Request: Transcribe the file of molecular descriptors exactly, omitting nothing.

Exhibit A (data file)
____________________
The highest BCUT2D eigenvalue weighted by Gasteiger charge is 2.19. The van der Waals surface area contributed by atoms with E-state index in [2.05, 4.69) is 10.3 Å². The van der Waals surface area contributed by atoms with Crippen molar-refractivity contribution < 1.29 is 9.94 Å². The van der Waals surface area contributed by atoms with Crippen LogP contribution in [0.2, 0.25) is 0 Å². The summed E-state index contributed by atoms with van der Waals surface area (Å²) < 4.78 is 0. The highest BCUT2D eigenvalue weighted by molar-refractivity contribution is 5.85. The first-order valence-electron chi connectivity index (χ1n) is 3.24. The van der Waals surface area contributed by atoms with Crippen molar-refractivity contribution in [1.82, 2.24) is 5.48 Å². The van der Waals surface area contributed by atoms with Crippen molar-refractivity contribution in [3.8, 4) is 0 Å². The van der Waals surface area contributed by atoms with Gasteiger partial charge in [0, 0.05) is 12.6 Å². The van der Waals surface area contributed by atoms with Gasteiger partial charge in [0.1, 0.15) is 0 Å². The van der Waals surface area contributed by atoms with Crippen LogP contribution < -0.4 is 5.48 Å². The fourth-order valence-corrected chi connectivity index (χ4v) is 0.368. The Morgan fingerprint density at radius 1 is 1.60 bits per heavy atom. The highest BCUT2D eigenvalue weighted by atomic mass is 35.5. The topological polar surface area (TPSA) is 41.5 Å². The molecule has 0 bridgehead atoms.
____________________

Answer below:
The highest BCUT2D eigenvalue weighted by Gasteiger charge is 2.19. The van der Waals surface area contributed by atoms with E-state index in [2.05, 4.69) is 10.3 Å². The van der Waals surface area contributed by atoms with Crippen molar-refractivity contribution < 1.29 is 9.94 Å². The van der Waals surface area contributed by atoms with Crippen LogP contribution in [0.2, 0.25) is 0 Å². The summed E-state index contributed by atoms with van der Waals surface area (Å²) < 4.78 is 0. The highest BCUT2D eigenvalue weighted by molar-refractivity contribution is 5.85. The first-order valence-electron chi connectivity index (χ1n) is 3.24. The van der Waals surface area contributed by atoms with Crippen molar-refractivity contribution in [1.82, 2.24) is 5.48 Å². The van der Waals surface area contributed by atoms with Crippen molar-refractivity contribution in [3.8, 4) is 0 Å². The van der Waals surface area contributed by atoms with Gasteiger partial charge in [0, 0.05) is 12.6 Å². The van der Waals surface area contributed by atoms with Gasteiger partial charge in [0.1, 0.15) is 0 Å². The van der Waals surface area contributed by atoms with Crippen LogP contribution < -0.4 is 5.48 Å². The fourth-order valence-corrected chi connectivity index (χ4v) is 0.368. The Morgan fingerprint density at radius 1 is 1.60 bits per heavy atom. The highest BCUT2D eigenvalue weighted by atomic mass is 35.5. The topological polar surface area (TPSA) is 41.5 Å². The molecule has 0 bridgehead atoms.